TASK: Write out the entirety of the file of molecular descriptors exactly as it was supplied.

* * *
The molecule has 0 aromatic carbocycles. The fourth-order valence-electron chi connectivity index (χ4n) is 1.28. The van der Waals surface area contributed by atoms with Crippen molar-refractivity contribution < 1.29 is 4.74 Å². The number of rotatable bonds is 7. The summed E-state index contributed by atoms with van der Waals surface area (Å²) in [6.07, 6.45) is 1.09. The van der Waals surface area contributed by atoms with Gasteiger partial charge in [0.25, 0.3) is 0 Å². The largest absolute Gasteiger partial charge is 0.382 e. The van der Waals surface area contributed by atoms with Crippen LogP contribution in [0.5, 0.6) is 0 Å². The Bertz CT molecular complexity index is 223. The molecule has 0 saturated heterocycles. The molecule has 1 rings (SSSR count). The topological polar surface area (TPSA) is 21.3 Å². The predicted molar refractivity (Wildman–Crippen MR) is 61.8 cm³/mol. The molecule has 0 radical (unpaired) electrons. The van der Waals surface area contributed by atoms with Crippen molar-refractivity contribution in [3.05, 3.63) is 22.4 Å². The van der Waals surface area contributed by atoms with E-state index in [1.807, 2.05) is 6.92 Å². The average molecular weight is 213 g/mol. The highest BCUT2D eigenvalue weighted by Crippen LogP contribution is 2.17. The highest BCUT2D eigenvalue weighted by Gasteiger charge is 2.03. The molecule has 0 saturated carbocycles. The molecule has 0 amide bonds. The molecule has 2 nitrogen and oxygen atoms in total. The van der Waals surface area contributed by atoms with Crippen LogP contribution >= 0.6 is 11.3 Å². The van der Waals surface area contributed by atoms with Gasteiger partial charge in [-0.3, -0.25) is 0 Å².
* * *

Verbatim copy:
The molecule has 0 aromatic carbocycles. The fourth-order valence-electron chi connectivity index (χ4n) is 1.28. The van der Waals surface area contributed by atoms with Crippen molar-refractivity contribution < 1.29 is 4.74 Å². The number of rotatable bonds is 7. The summed E-state index contributed by atoms with van der Waals surface area (Å²) in [6.07, 6.45) is 1.09. The van der Waals surface area contributed by atoms with Gasteiger partial charge in [0.25, 0.3) is 0 Å². The largest absolute Gasteiger partial charge is 0.382 e. The van der Waals surface area contributed by atoms with Crippen LogP contribution in [0.5, 0.6) is 0 Å². The Bertz CT molecular complexity index is 223. The molecule has 0 saturated heterocycles. The molecule has 1 rings (SSSR count). The topological polar surface area (TPSA) is 21.3 Å². The predicted molar refractivity (Wildman–Crippen MR) is 61.8 cm³/mol. The molecule has 0 radical (unpaired) electrons. The van der Waals surface area contributed by atoms with Crippen molar-refractivity contribution in [3.05, 3.63) is 22.4 Å². The van der Waals surface area contributed by atoms with E-state index in [1.807, 2.05) is 6.92 Å². The average molecular weight is 213 g/mol. The highest BCUT2D eigenvalue weighted by Crippen LogP contribution is 2.17. The highest BCUT2D eigenvalue weighted by Gasteiger charge is 2.03. The molecule has 0 saturated carbocycles. The molecule has 0 amide bonds. The molecule has 2 nitrogen and oxygen atoms in total. The van der Waals surface area contributed by atoms with Crippen LogP contribution >= 0.6 is 11.3 Å². The van der Waals surface area contributed by atoms with Gasteiger partial charge in [-0.3, -0.25) is 0 Å².